"You visited with your grandmother back then in the hereafter?"
"Yes, it was after I had a near death experience and I think she was worried about me. But she came to me, not the other way around.  I would not have known where to find her in the hereafter."
"It sounds like nearly everyone in your family was in dire danger of dying at that time."
"Well, I was, I know that.  My dad was.  My cousins who were bad alcoholics were not expected to survive many years either.  One died when he was twenty two of an alcohol related death, another eventually died of alcoholism, but did live to his sixties."
"Such a family was probably going to have unusual reasons for being so prone to substance abuse."
"Yes, but my Grandfather took a vow never to drink.  My mother said he told her it was because his dad drank up a fortune and went broke before he died, leaving him to take care of his mother for many years.  But my mother was prone to exaggeration so I am not sure I can believe everything she said, either, but all his sons took to drink and my grandfather was not able to prevent it, even with his trusty bull whip."
"I would say you do have problems when it comes to meeting up with your relatives in the after life.  Perhaps it would be wise for you to approach them with caution.  Maybe it would be better if you just put the word out that you are here but you only want a congenial meeting.  You can do that, you know, so you can advise them that they must prepare to come in peace."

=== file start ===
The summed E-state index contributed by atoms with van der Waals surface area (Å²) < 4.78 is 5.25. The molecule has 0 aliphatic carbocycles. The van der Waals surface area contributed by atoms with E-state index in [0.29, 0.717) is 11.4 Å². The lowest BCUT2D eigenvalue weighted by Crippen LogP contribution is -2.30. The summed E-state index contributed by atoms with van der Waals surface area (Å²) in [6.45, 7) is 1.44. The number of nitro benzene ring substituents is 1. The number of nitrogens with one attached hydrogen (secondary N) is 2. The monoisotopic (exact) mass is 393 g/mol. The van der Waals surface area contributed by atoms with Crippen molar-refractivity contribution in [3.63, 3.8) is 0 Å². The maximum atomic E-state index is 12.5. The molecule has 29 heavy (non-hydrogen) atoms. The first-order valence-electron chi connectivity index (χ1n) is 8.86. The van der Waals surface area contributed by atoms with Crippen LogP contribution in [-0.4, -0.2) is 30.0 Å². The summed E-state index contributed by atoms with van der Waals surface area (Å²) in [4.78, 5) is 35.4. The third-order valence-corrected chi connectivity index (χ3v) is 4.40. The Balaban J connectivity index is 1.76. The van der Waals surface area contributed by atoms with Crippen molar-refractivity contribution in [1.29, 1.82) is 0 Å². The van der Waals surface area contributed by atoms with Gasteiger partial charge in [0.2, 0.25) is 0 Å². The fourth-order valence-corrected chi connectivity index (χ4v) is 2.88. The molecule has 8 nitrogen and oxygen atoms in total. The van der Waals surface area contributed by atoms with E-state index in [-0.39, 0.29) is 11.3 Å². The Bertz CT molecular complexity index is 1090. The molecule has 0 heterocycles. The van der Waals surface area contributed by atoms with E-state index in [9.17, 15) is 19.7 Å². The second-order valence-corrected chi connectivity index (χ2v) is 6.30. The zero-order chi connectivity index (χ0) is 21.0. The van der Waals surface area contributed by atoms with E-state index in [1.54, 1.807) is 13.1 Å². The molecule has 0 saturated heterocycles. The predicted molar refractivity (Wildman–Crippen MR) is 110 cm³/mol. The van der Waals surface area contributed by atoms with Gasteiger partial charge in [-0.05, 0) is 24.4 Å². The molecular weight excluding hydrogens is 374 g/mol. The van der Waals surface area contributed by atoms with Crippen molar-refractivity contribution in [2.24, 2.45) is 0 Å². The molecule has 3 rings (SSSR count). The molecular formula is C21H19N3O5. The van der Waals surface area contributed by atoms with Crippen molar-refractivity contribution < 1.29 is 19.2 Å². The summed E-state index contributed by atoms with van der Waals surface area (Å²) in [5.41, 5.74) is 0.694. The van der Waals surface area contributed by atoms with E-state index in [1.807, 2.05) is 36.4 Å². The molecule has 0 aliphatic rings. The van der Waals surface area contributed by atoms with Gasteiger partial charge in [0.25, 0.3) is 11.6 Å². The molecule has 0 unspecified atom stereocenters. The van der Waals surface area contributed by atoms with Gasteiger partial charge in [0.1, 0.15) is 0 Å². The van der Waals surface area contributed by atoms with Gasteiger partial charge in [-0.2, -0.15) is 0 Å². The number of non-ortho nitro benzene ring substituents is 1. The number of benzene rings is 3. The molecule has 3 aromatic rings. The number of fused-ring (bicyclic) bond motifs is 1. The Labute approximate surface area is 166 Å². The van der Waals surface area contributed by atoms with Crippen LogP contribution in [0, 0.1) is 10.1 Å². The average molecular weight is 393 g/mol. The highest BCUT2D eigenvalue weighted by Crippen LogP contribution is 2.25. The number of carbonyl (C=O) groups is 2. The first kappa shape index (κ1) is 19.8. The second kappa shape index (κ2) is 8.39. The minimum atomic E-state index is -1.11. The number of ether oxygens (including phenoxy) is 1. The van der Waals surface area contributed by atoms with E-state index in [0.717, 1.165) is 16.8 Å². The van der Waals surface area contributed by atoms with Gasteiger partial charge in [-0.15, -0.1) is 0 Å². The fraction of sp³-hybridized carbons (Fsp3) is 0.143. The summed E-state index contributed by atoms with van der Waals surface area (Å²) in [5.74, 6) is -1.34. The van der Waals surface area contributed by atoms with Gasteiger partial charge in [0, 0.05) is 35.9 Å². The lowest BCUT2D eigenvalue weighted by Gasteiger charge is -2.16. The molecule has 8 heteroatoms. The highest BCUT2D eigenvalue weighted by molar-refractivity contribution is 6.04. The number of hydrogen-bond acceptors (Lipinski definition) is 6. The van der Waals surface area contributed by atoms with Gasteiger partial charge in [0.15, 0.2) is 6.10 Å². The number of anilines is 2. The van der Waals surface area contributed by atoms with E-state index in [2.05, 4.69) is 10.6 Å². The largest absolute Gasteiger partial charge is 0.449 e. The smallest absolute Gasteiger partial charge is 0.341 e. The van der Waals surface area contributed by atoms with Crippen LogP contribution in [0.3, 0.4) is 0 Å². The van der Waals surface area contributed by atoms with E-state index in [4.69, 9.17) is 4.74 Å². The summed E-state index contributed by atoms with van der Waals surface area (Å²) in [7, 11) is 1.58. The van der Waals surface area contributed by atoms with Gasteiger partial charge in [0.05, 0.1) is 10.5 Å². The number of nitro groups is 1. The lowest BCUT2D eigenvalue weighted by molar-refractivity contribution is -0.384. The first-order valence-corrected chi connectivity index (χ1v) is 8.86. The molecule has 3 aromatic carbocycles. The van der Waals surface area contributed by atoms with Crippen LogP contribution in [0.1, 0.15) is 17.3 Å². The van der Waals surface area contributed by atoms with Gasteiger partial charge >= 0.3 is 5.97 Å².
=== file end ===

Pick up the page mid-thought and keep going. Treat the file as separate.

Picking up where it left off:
"They have to know that I have broken ranks with the family over my memoir.  I have discussed the fact that I thought there were homosexual problems both with my dad and my granddad.  Some of the cousins may have been into these activities also, and some of the other brothers.  But I am saying that when there is secrecy there could be more pressure on the young to become a part of these activities.  I got molested.  If I had been a boy I probably would have been molested a great deal more than I was in that kind of environment.  I am saying that when there is so much secrecy surrounding these activities, there is less protection for the young, more chance of older men turning predator and going after teens and underage teens and even children as they did me.
I was only five when my dad's pal attacked me.  I was ten when another hired man made physical contact of a sexual sort.  I am judging what might have happened to my dad on his dad's ranch from what happened to me on these ranches.  And I did not even go below and camp out with the men as the boys were forced to do in those days.  They did a lot more camping out then, because they didn't have trucks, and roads, so they could truck their horses closer to the winter ranges. "
"What you are saying you think might be considered inflammatory remarks in any world, on earth or in the hereafter?"
"Well, aren't they?  Aren't we still perfecting ourselves?  I am sure these problems are not all been solved just because we die and go to heaven.  We cannot be miraculously transformed into perfect beings, can we?"
"No, we can't, and you are wise to perceive that."
I resolved to do as Jimmy suggested, put the word out to my relatives that I wanted them to come in peace if they were to see me, but if they could not because of my inflammatory remarks, maybe they should wait a while.